Simple vulnerability assessment on climate change: Drawing with kids
My two sons (age 5 and 9) asked me "what is your job?" So, I decided to demonstrate one of my favourite job, such as capacity development. Also, I would like to educate climate change to my children as their capacity development. As we live in Bali, Indonesia, I made a drawing activity on "climate change vulnerability in Bali." This was designed for kids, but its concept and approach should work as facilitating a rapid vulnerability assessment for climate change, generally.
First, we talked about weather in Bali and I asked my sons what were problems related to weather in Bali. I helped them a bit, but listed "big wind", "rain", "waves", "earthquake", etc. After a bit of discussion, we picked "rain" and "waves".
Then, we discussed who and how people are affected by "rain" and "waves." They mentioned "rain gives water to drink", " with rain, plants can grow", "People cannot go fishing when there is big waves", and "surfing!"
So, I asked them to draw stories about the rain and waves.
The first son (9 year old) son drew rainfall, farmers planting, and people drinking water. Trees are growing high and everyone are happy as they have so much water to drink. But, one person seems unhappy. He can be me as I may also not so happy in the rain.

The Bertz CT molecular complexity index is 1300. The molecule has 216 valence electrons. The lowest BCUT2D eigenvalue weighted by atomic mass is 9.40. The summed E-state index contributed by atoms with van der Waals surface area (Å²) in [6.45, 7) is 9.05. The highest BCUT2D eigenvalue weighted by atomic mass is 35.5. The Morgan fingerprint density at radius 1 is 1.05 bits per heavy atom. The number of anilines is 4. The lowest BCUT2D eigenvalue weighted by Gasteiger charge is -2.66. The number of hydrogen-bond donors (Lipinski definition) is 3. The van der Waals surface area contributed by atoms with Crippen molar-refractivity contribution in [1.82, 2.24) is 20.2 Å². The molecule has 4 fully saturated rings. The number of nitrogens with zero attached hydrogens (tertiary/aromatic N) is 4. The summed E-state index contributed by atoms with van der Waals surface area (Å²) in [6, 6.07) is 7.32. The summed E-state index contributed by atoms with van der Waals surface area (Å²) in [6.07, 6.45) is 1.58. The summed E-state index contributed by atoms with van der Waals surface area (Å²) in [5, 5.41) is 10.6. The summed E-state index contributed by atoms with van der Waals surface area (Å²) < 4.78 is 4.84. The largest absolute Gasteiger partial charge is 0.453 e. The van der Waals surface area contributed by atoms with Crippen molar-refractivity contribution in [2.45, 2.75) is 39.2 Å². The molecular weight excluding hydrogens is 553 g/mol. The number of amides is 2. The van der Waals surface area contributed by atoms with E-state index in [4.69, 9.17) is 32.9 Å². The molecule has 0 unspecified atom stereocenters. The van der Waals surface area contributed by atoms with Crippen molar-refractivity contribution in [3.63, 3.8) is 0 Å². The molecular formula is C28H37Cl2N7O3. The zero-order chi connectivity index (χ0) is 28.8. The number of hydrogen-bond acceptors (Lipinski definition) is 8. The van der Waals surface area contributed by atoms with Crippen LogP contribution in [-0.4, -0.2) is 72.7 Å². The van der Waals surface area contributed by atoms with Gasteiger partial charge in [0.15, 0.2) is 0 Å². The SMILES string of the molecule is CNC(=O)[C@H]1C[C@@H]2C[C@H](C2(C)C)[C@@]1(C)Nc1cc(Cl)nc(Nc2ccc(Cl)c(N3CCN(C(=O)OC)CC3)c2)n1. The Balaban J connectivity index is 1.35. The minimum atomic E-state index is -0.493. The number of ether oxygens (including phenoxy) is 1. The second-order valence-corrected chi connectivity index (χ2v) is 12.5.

The second son (5 year old) son drew waves, surfers, and fisherman. Sun is shining and there is a huge wave, so surfers are happy even they fall. A huge wave is not a problem for surfers. A fisherman also fell down from the big wave and he is not smiling. This is a problem for the fisherman.
With the drawing we could connect the disasters and people affected, so we can see the impacts in the drawings. Also, they know that the same disaster will affect different people differently, e.g. surfer and fisherman.
I told them what is the future situation in Bali. This was difficult as little children do not understand probability and uncertainty. I also did not want to be an alarmist to scare them. I have had similar experiences when I worked in rural areas for research and training.
Anyway, I told them that Bali was getting fewer rainfall in the last 20 years (Takama, et. al. 2014) and Bali will face the most severe water scarcity in Indonesia (KLH, 2010). Also, I told them that waves can be stronger in the future (shorter wave height, but longer wave period) (Hemer, et. al. 2013).
Then, we discussed what they can do about it. As they are small children, their suggestions may not be realistic, but some are quite innovative. For example, they thought if there was no water from rain, people needed to get water from the ocean. Also, they also thought vegetarians would be affected if there is no rain and no plants. So, they thought vegetarians may need to eat some meat. There are practical solutions as well such as "a fisherman needs to find a place waves are small!".